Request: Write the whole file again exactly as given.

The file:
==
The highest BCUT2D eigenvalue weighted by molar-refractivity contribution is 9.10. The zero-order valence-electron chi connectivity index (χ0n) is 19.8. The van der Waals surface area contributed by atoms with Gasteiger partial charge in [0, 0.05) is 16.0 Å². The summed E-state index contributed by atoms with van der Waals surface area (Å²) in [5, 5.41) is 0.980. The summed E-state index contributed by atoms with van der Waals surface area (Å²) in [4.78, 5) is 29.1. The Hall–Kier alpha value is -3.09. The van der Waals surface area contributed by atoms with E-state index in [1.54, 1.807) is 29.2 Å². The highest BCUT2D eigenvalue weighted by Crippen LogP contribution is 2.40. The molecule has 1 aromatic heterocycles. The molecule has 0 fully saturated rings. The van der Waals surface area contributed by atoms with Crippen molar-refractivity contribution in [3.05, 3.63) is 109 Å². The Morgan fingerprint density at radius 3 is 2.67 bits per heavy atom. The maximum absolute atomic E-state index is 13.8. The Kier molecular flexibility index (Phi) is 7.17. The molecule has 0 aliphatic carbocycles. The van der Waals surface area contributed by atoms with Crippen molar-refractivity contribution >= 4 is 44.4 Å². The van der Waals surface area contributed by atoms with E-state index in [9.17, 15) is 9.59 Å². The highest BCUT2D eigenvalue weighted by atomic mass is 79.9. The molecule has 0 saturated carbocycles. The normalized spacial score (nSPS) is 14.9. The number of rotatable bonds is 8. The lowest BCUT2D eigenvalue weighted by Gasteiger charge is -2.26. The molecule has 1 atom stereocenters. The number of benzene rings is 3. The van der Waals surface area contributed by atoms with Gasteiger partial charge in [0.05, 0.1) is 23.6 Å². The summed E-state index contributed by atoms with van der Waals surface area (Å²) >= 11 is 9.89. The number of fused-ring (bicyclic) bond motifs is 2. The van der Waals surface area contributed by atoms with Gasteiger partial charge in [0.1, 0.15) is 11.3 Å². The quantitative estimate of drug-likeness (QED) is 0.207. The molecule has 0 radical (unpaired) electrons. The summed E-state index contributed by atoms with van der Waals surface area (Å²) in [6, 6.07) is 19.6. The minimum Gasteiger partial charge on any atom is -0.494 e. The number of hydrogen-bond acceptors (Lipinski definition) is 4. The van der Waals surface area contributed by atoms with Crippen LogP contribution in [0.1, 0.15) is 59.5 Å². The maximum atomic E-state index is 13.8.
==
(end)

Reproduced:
The highest BCUT2D eigenvalue weighted by molar-refractivity contribution is 9.10. The zero-order valence-electron chi connectivity index (χ0n) is 19.8. The van der Waals surface area contributed by atoms with Gasteiger partial charge in [0, 0.05) is 16.0 Å². The summed E-state index contributed by atoms with van der Waals surface area (Å²) in [5, 5.41) is 0.980. The summed E-state index contributed by atoms with van der Waals surface area (Å²) in [4.78, 5) is 29.1. The Hall–Kier alpha value is -3.09. The van der Waals surface area contributed by atoms with E-state index in [1.54, 1.807) is 29.2 Å². The highest BCUT2D eigenvalue weighted by Crippen LogP contribution is 2.40. The molecule has 1 aromatic heterocycles. The molecule has 0 fully saturated rings. The van der Waals surface area contributed by atoms with Crippen molar-refractivity contribution in [3.05, 3.63) is 109 Å². The Morgan fingerprint density at radius 3 is 2.67 bits per heavy atom. The maximum absolute atomic E-state index is 13.8. The Kier molecular flexibility index (Phi) is 7.17. The molecule has 0 aliphatic carbocycles. The van der Waals surface area contributed by atoms with Crippen molar-refractivity contribution >= 4 is 44.4 Å². The van der Waals surface area contributed by atoms with E-state index in [9.17, 15) is 9.59 Å². The highest BCUT2D eigenvalue weighted by atomic mass is 79.9. The molecule has 0 saturated carbocycles. The normalized spacial score (nSPS) is 14.9. The number of rotatable bonds is 8. The lowest BCUT2D eigenvalue weighted by Gasteiger charge is -2.26. The molecule has 1 atom stereocenters. The number of benzene rings is 3. The van der Waals surface area contributed by atoms with Gasteiger partial charge in [0.05, 0.1) is 23.6 Å². The summed E-state index contributed by atoms with van der Waals surface area (Å²) >= 11 is 9.89. The number of fused-ring (bicyclic) bond motifs is 2. The van der Waals surface area contributed by atoms with Gasteiger partial charge in [0.1, 0.15) is 11.3 Å². The quantitative estimate of drug-likeness (QED) is 0.207. The molecule has 0 radical (unpaired) electrons. The summed E-state index contributed by atoms with van der Waals surface area (Å²) in [6, 6.07) is 19.6. The minimum Gasteiger partial charge on any atom is -0.494 e. The number of hydrogen-bond acceptors (Lipinski definition) is 4. The van der Waals surface area contributed by atoms with Crippen LogP contribution in [0.1, 0.15) is 59.5 Å². The maximum atomic E-state index is 13.8.